Kevin Burton questioned the logic behind Dave Sifry’s latest report on the size of the blogosphere based on Technorati’s feed index, and now there’s a fascinating discussion going on based on his post. Burton questions Sifry’s claim that there are 50 million blogs. But look over at Sifry’s report and you see that he’s careful enough to write, “On July 31, 2006, Technorati tracked its 50 millionth blog.”
So we’re back in 1997 or so when search sites would report on the exploding number of Web sites they had in their indexes and those of us in the industry actually building large sites would think, hmmm, things are growing like gangbusters, but are we really going to count every abandoned Geocities page as a bona fide Web site?
There’s no right or wrong here. What you count depends on why you’re counting it. As Kevin Marks points out to Burton, an “abandoned blog” — one that’s no longer being updated — isn’t necessarily a worthless blog. Sometimes, for instance, people post for a discrete period of time to record an event, then move on. On the other hand, that 50 million number probably includes the test blog I set up one day over on Blogger just to learn how the system works, and, you know, there’s nothing to see there. I assume that despite Technorati’s best efforts some significant portion of that 50 million number also includes spamblogs (“splogs”) and the like. Sifry discusses this at length (he says that over 70% of the pings his service receives are from “known spam sources” — sheesh!).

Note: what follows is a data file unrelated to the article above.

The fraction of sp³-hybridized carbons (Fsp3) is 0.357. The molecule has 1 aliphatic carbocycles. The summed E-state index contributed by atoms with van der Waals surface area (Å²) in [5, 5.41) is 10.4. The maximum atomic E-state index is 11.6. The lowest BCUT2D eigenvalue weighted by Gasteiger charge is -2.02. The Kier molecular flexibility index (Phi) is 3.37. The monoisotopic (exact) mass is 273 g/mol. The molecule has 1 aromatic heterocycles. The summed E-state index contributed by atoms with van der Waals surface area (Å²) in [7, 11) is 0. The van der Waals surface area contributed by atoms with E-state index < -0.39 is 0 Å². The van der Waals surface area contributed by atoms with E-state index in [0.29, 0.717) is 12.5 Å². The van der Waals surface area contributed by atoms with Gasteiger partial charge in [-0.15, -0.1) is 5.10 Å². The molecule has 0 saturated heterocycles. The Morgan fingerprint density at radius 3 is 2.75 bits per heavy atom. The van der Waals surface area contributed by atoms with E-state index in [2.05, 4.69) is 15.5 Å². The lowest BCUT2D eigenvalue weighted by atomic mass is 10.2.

What I find interesting is the sense I get that people are crestfallen at the notion that, gee, there might be only, say, a couple million really active bloggers, and maybe twice that number of occasional active bloggers. In the history of media and human expression, a couple million people regularly and actively publishing their writing to a globally accessible network is extraordinary, unprecedented and likely to have vast consequences we can’t foresee.
In other words, if Burton is right and the growth in the actual, active, committed blogosphere is linear rather than exponential, it doesn’t really matter. There’s still a revolution going on.
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